Watch: 'I have to waddle': Adele struggling with sciatica
Adele has revealed that one of the discs in her back has “worn away”.
The singer, who said earlier this year that she has been suffering from sciatica, gave further insight into her back issues during a recent show during her Las Vegas residency.
“Is anyone else kind of my age starting getting bad knees?” the singer asked the audience. “I have got really bad sciatica in my left leg and my L5 disc is not f***ing there anymore. It's worn away.”
It comes after the 34-year-old told Elle magazine last year that she slipped her L6 disc in January 2021, after her son Angelo jumped to scare her as she was coming out of the bathroom.
The songstress had previously told Face magazine: “I slipped my first disc when I was 15 from sneezing. I was in bed and I sneezed and my fifth one flew out. In January, I slipped my sixth one, my L6. And then where I had a C‑section, my core was useless.”
She added that working on her core strength had helped her get more agile. “I’ve been in pain with my back for, like, half of my life, really,” she continued.
“It flares up, normally due to stress or from a stupid bit of posture. But where I got my tummy strong, down at the bottom, which I never had before, my back doesn't play up as much. It means I can do more, I can run around with my kid a little bit more.”
What is a slipped disc?
A slipped disc – also called a prolapsed or herniated disc – is when a soft cushion of tissue between the bones in your spine pushes out, according to the NHS.
It might cause lower back pain, numbness or tingling in your shoulders, back, arms, hands, legs or feet, neck pain, problems bending or straightening your back, muscle weakness and pain in the buttocks, hips or legs if it's pressing on the sciatic nerve.
It usually gets better slowly with rest, gentle exercise and painkillers.
What is sciatica?
Sciatica is when the sciatic nerve – the nerve which runs from your lower back to your feet – is irritated or compressed, according to the health service.
A bout of sciatica can last for up to six weeks or longer, and it can be painful to do everyday tasks and can even cause you pain while sleeping.
During her New Year’s Eve performance at The Colosseum at Caesars Palace, Adele told fans that the condition has affected her ability to walk.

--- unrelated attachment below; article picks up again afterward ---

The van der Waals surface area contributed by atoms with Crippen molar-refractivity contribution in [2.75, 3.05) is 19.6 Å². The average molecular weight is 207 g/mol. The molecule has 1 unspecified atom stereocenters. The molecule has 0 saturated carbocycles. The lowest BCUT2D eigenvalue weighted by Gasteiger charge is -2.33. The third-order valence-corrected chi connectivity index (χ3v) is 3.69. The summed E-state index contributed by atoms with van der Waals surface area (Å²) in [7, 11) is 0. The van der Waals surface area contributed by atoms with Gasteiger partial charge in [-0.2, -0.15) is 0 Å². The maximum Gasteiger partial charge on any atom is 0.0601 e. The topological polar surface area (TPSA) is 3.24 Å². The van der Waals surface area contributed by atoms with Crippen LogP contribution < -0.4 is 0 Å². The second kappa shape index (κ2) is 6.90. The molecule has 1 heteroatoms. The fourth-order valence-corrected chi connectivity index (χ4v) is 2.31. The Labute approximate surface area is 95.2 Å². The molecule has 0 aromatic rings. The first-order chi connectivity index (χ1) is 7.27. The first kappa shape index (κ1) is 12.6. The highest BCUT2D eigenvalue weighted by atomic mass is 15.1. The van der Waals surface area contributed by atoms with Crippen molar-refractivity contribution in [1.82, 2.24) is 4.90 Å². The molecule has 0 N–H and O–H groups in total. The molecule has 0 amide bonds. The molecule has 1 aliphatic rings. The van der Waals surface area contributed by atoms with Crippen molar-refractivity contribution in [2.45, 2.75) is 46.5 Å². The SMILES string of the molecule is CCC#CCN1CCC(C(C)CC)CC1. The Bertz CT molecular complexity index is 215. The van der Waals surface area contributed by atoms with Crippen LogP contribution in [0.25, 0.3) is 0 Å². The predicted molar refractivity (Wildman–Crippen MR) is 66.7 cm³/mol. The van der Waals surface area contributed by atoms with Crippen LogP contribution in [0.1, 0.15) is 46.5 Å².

“I have to waddle these days as I have really bad sciatica,” she said.
What is the link between discs in your back and sciatica?
As the nerves on the L5 vertebra – the disc Adele said has “worn away” – provides sensation on the outer side of your lower leg, if the disc is damaged or compressed it can sometimes lead to sciatica.
What are the signs and symptoms of sciatica?
The most common signs and symptoms of sciatica include pain, tingling, numbness or weakness in your bottom, back of your leg, or in your foot and toes.
It usually only affects one side of your body, and the pain in your back may be best described as a pinched nerve.
The pain usually worsens when you are changing position – for example, going from sitting to standing – or if you cough or sneeze.
How can you treat sciatica?
While sciatica usually gets better by itself in four to six weeks, the pain during this period can be a lot to tolerate so the NHS recommends taking painkillers such as paracetamol to ease the pain.
It also recommends starting gentle exercise as soon as you can, holding a heat pack to painful areas, and putting a small, firm cushion between your knees when sleeping on your side to help raise the leg.
When you’re feeling better, it's thought that you can try to prevent sciatica coming back by working on your core strength, as a stronger core means less lower back pain. So it might be worth trying exercises such as pilates.
Consult a doctor if you have any symptoms of sciatica and before you take measures to help or prevent it.